Mar.7, 2013

Delta technology was invented in 1985 by Doctor Reymond CLAVEL and is often used in industrial and manufacturing applications. Nowadays many 3D printer makers use the delta robot design for more effective functionality.

This week, French maker SpiderBot launches a new Delta 3D printer, a Rostock derivative, featuring aluminium chassis, IGUS rail guides, robust aluminium extruder and polycarbonate enclosure.

With the Delta technology, the three axis carriages move simultaneously and complement each other. It can precisely position extrusion head along X, Y, and Z axes. when the head moves along an axis, the three carriages move vertically and collectively. The three motors simultaneously supply torque for a movement along one single axis. According to the team, they can attain Z axis speeds similar to those of the X and Y axes, greater than 20,000mm/min.

Delta technology offers component optimization, accordingly the SpiderBot is relatively simple in its design. It has less than 70 individual parts and the three axis/carriage/mobile arm assemblies are interchangeable.


  • Dimensions : Diameter 405mm x 800mm
  • Z Layer thickness : 0.15 to 0.45mm
  • Weight : ~15Kg (33lbs)
  • Printing Area : Diameter 180mm x 180mm Height
  • Print Material : Standard PLA or ABS, Dia 1.75mm, 1Kg Spool
  • Standard Arduino Board, Marlin derivative firmware

Spiderbot offers three different kits. A full kit, including everything you need to build your Delta printer, costs EUR 1,095. Currently Spiderbot offers a special discount of €150 for the 20 first orders.

If you already have a 3D printer and want to upgrade to a SpiderBot, you can check out the Mechanical kit, without enclosure, lights and electronics. The cost is EUR 795.

In addition the company also offers a Eco kit for EUR 895. It includes all the main parts for building your Delta except Polycarbonate sheet CNC cut enclosure and lights.

Thanks to Leo and Philippe for the tip.






Posted in 3D Printers

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Fernando L wrote at 5/22/2013 8:39:05 PM:

Actually, if one looks closely enough one will see that there are significant differences in implementation between Rostock, Spiderbot and this one. Whilst the basic architectures are the same (i.e. they are all Deltas) each implementation has undergone it's own R&D cycle ("Blood & sweat"). I am at the end of one such cycle of 6 months with my development and one might say I copied Cartesio or Makerbot at first glance, on closer examination one will see that mine's an original design and not a simple "Chinese copy". Open Source is in fact accelerating refinement and improvement and enabling innovation which would not have been possible with patented "closed" designs where the original patent holder stops improving and "milks the cow" so to speak.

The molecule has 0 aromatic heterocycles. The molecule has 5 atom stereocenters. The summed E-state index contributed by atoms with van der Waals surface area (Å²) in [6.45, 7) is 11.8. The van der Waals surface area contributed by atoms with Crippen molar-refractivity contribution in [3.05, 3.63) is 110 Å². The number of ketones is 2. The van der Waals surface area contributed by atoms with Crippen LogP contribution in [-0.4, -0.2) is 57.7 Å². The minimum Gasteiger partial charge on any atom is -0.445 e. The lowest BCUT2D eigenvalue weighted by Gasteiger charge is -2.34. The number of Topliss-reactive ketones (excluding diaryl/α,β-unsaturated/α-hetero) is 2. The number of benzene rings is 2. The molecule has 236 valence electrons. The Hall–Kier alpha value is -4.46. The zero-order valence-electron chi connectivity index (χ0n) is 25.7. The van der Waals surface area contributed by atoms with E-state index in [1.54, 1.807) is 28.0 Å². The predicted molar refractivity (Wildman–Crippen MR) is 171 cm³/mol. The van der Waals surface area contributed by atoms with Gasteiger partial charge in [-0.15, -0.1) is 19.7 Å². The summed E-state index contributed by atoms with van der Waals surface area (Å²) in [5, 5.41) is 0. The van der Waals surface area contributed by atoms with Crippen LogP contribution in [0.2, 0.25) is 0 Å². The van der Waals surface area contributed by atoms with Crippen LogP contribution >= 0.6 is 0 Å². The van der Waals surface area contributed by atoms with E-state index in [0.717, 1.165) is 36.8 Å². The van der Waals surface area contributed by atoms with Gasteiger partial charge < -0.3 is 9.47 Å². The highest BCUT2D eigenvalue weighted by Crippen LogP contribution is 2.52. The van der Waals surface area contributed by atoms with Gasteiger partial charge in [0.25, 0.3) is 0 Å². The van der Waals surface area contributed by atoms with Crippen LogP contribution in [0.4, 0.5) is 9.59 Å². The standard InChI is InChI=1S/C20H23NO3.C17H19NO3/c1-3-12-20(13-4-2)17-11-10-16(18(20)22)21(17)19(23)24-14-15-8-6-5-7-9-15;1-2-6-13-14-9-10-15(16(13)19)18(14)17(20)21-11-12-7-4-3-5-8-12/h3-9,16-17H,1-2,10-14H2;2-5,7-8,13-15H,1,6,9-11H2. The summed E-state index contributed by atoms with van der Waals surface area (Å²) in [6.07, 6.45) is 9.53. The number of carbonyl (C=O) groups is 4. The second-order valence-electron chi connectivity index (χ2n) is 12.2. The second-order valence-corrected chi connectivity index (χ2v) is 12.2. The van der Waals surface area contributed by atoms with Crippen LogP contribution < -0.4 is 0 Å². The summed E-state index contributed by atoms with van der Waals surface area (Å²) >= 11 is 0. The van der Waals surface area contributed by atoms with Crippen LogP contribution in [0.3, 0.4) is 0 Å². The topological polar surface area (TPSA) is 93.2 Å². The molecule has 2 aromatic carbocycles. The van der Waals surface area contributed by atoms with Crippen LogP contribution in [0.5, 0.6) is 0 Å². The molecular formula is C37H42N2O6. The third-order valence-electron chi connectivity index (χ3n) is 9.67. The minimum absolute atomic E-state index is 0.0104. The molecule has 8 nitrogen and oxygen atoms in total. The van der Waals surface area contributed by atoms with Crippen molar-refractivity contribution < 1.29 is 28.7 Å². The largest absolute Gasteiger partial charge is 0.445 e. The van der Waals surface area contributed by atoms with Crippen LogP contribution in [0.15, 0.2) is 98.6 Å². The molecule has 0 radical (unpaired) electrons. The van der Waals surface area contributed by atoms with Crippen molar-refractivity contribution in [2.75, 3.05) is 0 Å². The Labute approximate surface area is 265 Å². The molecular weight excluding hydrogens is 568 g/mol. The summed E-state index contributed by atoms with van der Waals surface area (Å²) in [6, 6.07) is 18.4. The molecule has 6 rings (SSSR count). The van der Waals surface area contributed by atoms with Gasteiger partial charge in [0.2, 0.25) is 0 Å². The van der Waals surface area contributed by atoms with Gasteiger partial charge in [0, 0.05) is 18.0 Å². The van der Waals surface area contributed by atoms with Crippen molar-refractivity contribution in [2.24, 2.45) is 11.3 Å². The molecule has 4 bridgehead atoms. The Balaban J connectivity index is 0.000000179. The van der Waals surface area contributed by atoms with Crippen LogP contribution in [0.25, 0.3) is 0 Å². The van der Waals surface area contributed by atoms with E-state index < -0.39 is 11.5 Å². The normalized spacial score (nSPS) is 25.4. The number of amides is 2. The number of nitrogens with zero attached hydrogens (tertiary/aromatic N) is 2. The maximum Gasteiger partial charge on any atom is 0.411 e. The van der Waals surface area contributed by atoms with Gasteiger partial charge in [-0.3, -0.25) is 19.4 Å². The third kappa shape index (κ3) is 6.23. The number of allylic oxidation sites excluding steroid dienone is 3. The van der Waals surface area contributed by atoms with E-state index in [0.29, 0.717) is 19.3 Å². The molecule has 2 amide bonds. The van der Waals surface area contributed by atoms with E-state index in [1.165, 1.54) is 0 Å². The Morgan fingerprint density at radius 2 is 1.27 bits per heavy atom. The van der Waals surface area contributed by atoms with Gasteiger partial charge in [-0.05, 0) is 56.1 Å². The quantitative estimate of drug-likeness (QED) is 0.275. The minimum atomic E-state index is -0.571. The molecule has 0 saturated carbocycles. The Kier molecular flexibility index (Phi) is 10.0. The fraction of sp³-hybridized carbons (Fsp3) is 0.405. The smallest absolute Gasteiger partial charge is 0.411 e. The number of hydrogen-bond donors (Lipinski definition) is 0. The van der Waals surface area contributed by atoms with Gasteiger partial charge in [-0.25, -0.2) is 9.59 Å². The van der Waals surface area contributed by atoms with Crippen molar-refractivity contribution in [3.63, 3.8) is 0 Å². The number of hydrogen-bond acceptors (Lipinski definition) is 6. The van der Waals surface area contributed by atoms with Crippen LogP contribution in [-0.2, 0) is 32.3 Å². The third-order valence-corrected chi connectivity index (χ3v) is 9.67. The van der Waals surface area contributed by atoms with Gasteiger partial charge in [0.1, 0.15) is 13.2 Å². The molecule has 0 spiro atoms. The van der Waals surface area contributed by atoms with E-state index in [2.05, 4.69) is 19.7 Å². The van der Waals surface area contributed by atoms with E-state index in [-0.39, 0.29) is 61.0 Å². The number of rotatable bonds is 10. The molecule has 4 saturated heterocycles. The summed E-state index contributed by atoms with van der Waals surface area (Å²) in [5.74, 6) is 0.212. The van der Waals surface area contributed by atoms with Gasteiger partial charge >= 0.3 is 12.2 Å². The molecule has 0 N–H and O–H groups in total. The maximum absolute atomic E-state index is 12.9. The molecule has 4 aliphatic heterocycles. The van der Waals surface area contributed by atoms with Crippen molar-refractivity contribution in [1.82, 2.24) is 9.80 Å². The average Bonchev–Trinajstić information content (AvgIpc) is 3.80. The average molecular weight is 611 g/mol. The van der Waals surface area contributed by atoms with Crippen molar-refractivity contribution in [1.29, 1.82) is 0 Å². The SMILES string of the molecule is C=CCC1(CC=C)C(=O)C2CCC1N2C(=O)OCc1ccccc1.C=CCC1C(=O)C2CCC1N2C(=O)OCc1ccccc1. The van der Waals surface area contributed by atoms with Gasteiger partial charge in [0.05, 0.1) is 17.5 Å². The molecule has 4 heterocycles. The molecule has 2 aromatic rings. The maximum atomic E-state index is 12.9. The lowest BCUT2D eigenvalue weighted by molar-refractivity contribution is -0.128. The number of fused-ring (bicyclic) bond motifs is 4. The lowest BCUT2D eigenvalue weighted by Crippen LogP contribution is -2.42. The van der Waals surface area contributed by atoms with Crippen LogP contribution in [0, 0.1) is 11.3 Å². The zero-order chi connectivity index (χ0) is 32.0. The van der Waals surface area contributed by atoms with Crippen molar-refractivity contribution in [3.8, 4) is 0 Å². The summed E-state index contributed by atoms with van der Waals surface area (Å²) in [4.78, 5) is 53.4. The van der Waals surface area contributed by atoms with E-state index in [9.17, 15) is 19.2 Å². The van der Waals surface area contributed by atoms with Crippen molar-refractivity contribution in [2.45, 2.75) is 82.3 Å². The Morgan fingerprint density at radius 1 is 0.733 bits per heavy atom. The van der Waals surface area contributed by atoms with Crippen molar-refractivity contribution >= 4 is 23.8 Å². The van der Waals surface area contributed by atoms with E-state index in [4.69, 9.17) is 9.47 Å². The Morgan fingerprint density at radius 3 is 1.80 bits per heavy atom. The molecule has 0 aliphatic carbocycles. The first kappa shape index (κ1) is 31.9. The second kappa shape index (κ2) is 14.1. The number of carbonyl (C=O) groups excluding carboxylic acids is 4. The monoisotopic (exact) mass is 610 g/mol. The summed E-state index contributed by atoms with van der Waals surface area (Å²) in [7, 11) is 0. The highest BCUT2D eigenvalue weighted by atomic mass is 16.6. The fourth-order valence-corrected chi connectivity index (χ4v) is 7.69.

Casper H wrote at 3/13/2013 7:11:31 AM:

Imitation is the sincerest form of flattery. The Spider bot and Deltamaker are the next community iteration of design from the Rostock Max. Credit should be given where applicable and the guys from Rostock did a great job making 3D printing possible with a delta robot principle. I am very grateful! Also please note from a market perspective the Spiderbot is from Europe, thus making it easier for us makers on this side of the globe to get a more affordable delta robot inspired 3D printer. Getting a Rostock max or Deltamaker would be 500+ dollar more due to shipping and taxes.

Adam B wrote at 3/7/2013 8:09:13 PM:

ahhh open source. someone comes out with something, and within weeks 30 other people are also releasing the same thing. really inspires you to put blood and sweat into something.

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